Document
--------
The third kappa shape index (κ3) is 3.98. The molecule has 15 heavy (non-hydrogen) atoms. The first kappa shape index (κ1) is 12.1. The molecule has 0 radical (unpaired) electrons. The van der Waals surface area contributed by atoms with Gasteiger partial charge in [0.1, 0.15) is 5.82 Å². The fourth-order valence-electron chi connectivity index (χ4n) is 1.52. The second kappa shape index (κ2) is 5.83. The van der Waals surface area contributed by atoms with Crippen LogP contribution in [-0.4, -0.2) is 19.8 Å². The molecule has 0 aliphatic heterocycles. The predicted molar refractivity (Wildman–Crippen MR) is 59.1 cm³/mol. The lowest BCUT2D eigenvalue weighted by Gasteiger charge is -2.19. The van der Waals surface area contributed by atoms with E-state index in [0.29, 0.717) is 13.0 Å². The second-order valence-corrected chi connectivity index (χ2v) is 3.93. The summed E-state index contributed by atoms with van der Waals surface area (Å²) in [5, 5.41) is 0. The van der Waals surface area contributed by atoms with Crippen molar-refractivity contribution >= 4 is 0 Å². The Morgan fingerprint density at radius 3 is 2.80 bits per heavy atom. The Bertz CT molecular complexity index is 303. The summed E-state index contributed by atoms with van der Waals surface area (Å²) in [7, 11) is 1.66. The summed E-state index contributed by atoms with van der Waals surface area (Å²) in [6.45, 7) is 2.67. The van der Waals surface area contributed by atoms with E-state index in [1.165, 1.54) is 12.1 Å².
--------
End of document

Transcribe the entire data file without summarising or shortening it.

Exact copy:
The third kappa shape index (κ3) is 3.98. The molecule has 15 heavy (non-hydrogen) atoms. The first kappa shape index (κ1) is 12.1. The molecule has 0 radical (unpaired) electrons. The van der Waals surface area contributed by atoms with Gasteiger partial charge in [0.1, 0.15) is 5.82 Å². The fourth-order valence-electron chi connectivity index (χ4n) is 1.52. The second kappa shape index (κ2) is 5.83. The van der Waals surface area contributed by atoms with Crippen LogP contribution in [-0.4, -0.2) is 19.8 Å². The molecule has 0 aliphatic heterocycles. The predicted molar refractivity (Wildman–Crippen MR) is 59.1 cm³/mol. The lowest BCUT2D eigenvalue weighted by Gasteiger charge is -2.19. The van der Waals surface area contributed by atoms with E-state index in [0.29, 0.717) is 13.0 Å². The second-order valence-corrected chi connectivity index (χ2v) is 3.93. The summed E-state index contributed by atoms with van der Waals surface area (Å²) in [5, 5.41) is 0. The van der Waals surface area contributed by atoms with Crippen molar-refractivity contribution >= 4 is 0 Å². The Morgan fingerprint density at radius 3 is 2.80 bits per heavy atom. The Bertz CT molecular complexity index is 303. The summed E-state index contributed by atoms with van der Waals surface area (Å²) in [7, 11) is 1.66. The summed E-state index contributed by atoms with van der Waals surface area (Å²) in [6.45, 7) is 2.67. The van der Waals surface area contributed by atoms with E-state index in [1.165, 1.54) is 12.1 Å².